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Synagogue Bombings in Peru and Colombia Are Seen As Part of a Growing Wave of Anti-semitic Violence

December 29, 1982
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Recent attacks against a synagogue in Peru and one in Colombia were the latest in a growing wave of anti-Semitic violence that has alarmed Latin American Jews in recent months, according to Rabbi Morton Rosenthal, director of Latin American Affairs for the Anti-Defamation League of B’nai B’rith.

He warned that terrorism inspired by the Palestine Liberation Organization and other Arab groups is sharply on the increase in Latin America.

Both synagogues were attacked on the evening of December 3. In Lima, Peru, the Great Synagogue was bombed, leaving windows shattered, moments after several hundred worshippers had vacated the premises. It was the first time that a synagogue had been attacked in Peru, a country where violence has never been directed against houses of worship. Rosenthal said.

The attack was denounced by Peruvian President Fernanda Belaunde Terry, who said it was linked with organized international terrorism. Peruvian Jewish leaders subsequently issued a statement declaring that since the opening of a PLO office in Peru, that country has been flooded with anti-Semitic and hate-filled propaganda inciting Peruvians to acts of violence.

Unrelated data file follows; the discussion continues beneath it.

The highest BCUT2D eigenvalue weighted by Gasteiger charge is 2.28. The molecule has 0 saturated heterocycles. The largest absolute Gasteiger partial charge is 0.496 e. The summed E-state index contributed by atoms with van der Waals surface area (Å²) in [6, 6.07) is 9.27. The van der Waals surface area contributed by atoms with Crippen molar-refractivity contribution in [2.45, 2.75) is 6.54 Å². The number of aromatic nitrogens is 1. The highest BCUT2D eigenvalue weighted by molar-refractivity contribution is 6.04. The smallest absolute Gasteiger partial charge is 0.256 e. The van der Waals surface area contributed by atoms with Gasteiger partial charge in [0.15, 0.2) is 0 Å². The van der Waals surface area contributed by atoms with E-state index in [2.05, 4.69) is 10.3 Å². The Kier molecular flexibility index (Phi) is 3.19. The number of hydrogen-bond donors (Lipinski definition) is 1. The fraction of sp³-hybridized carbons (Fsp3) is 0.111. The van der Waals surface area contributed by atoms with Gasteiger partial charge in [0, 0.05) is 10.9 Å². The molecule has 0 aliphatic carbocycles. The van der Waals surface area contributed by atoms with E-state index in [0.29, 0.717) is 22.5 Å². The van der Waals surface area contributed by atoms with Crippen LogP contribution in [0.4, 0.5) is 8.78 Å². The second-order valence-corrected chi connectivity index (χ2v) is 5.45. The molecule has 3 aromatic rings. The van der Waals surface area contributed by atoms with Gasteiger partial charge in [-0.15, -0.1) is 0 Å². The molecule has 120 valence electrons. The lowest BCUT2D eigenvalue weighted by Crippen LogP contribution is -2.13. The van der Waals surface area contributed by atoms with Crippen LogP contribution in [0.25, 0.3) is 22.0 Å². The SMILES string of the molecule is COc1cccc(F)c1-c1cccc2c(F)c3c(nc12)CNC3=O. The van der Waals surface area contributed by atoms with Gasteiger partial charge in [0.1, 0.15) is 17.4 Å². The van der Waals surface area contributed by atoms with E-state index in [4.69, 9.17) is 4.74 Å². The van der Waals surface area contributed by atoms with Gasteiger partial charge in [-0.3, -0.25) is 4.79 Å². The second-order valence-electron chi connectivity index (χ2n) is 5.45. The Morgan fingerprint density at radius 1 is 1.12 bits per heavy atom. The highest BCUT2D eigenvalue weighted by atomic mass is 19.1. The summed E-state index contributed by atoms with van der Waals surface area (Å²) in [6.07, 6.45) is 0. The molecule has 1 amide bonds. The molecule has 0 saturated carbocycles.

In the second attack, six masked persons wielding machine-guns invaded a synagogue in Medellin, Colombia. The attackers ordered a small group of elderly Jews to line up against a wall.

Then they proceeded to desecrate the synagogue, Rosenthal said, burning and scattering Torah scrolls, setting the reader’s desk on fire, splashing acid on draperies and smearing pro-PLO slogans on the walls with red paint. One of the worshippers was burned by the acid.

The terrorists swore “vengeance” for the Beirut camps massacres and proclaimed, “Death to Israel and Yankee imperialism,” according to Rosenthal. Then they unfurled two flags which they had brought with them — an Israeli and on American — and burned them before the horrified worshippers.

The hand of the PLO was also evident in another attack, two months earlier, on the Jewish center of Maracaibo, Venezuela, Rosenthal said. In that attack, bus loads of university students shouted “Zionists, murderers” as they scrawled “PLO ” in black paint on windows, walls and floors of the building.

Rosenthal pointed out that PLO-inspired vandalism of Jewish institutions has also taken place in Mexico, Bolivia and Ecuador, and bomb attacks have been directed against Israeli embassies in Colombia, Ecuador and Guatemala.


Arab terrorists and native Latin Americans linked to them, Rosenthal said, have established a clandestine network of terror in Latin America which they are willing to acknowledge publicly.

A Colombian terrorist who identified himself as “Commander Four” told a reporter for the Colombian magazine “Cromos” late last year that he was organizing a guerrilla force to oppose “Jewish and North American imperialism.”

Rosenthal said the incursion into the synagogue in Medellin “may well be linked to the formation of such a guerrilla force.” He added: “Not only do these terrorist groups pose a danger to Jewish communities but they create additional instability in nations which are already beset by social and political unrest.”

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